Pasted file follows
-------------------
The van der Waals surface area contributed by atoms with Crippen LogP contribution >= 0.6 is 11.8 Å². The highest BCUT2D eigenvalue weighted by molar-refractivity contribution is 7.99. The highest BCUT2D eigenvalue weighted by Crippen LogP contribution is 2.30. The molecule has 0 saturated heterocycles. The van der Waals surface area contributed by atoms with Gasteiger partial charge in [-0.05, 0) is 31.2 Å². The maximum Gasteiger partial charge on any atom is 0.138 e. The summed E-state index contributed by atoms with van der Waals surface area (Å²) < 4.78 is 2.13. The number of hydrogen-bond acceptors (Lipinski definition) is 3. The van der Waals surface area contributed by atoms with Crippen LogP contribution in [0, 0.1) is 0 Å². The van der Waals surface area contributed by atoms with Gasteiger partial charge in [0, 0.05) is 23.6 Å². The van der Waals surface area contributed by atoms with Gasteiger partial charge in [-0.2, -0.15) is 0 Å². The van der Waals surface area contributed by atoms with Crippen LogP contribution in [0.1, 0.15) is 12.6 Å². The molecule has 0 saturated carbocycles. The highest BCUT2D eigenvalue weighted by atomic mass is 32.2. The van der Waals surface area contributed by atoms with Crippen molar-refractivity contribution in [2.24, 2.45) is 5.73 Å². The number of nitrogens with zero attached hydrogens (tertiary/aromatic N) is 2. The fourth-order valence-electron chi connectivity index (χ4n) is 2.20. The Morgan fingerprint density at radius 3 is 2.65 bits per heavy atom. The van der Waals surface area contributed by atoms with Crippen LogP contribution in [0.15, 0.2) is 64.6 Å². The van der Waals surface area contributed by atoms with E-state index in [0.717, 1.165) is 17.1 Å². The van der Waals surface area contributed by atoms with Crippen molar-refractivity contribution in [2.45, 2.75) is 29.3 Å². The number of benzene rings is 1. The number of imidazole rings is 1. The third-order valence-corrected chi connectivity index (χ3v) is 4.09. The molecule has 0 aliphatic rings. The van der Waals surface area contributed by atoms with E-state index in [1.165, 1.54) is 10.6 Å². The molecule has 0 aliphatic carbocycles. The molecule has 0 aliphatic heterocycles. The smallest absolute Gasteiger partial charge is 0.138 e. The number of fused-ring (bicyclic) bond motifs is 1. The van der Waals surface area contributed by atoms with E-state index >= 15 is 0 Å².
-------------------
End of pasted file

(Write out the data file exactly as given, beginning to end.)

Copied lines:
The van der Waals surface area contributed by atoms with Crippen LogP contribution >= 0.6 is 11.8 Å². The highest BCUT2D eigenvalue weighted by molar-refractivity contribution is 7.99. The highest BCUT2D eigenvalue weighted by Crippen LogP contribution is 2.30. The molecule has 0 saturated heterocycles. The van der Waals surface area contributed by atoms with Gasteiger partial charge in [-0.05, 0) is 31.2 Å². The maximum Gasteiger partial charge on any atom is 0.138 e. The summed E-state index contributed by atoms with van der Waals surface area (Å²) < 4.78 is 2.13. The number of hydrogen-bond acceptors (Lipinski definition) is 3. The van der Waals surface area contributed by atoms with Crippen LogP contribution in [0, 0.1) is 0 Å². The van der Waals surface area contributed by atoms with Gasteiger partial charge in [0, 0.05) is 23.6 Å². The van der Waals surface area contributed by atoms with Gasteiger partial charge in [-0.2, -0.15) is 0 Å². The van der Waals surface area contributed by atoms with Crippen LogP contribution in [0.1, 0.15) is 12.6 Å². The molecule has 0 saturated carbocycles. The highest BCUT2D eigenvalue weighted by atomic mass is 32.2. The van der Waals surface area contributed by atoms with Crippen molar-refractivity contribution in [2.24, 2.45) is 5.73 Å². The number of nitrogens with zero attached hydrogens (tertiary/aromatic N) is 2. The fourth-order valence-electron chi connectivity index (χ4n) is 2.20. The Morgan fingerprint density at radius 3 is 2.65 bits per heavy atom. The van der Waals surface area contributed by atoms with Crippen LogP contribution in [0.15, 0.2) is 64.6 Å². The van der Waals surface area contributed by atoms with E-state index in [0.717, 1.165) is 17.1 Å². The van der Waals surface area contributed by atoms with Crippen molar-refractivity contribution in [2.45, 2.75) is 29.3 Å². The number of benzene rings is 1. The number of imidazole rings is 1. The third-order valence-corrected chi connectivity index (χ3v) is 4.09. The molecule has 0 aliphatic rings. The van der Waals surface area contributed by atoms with E-state index in [1.165, 1.54) is 10.6 Å². The molecule has 0 aliphatic carbocycles. The molecule has 0 aliphatic heterocycles. The smallest absolute Gasteiger partial charge is 0.138 e. The number of fused-ring (bicyclic) bond motifs is 1. The van der Waals surface area contributed by atoms with E-state index >= 15 is 0 Å².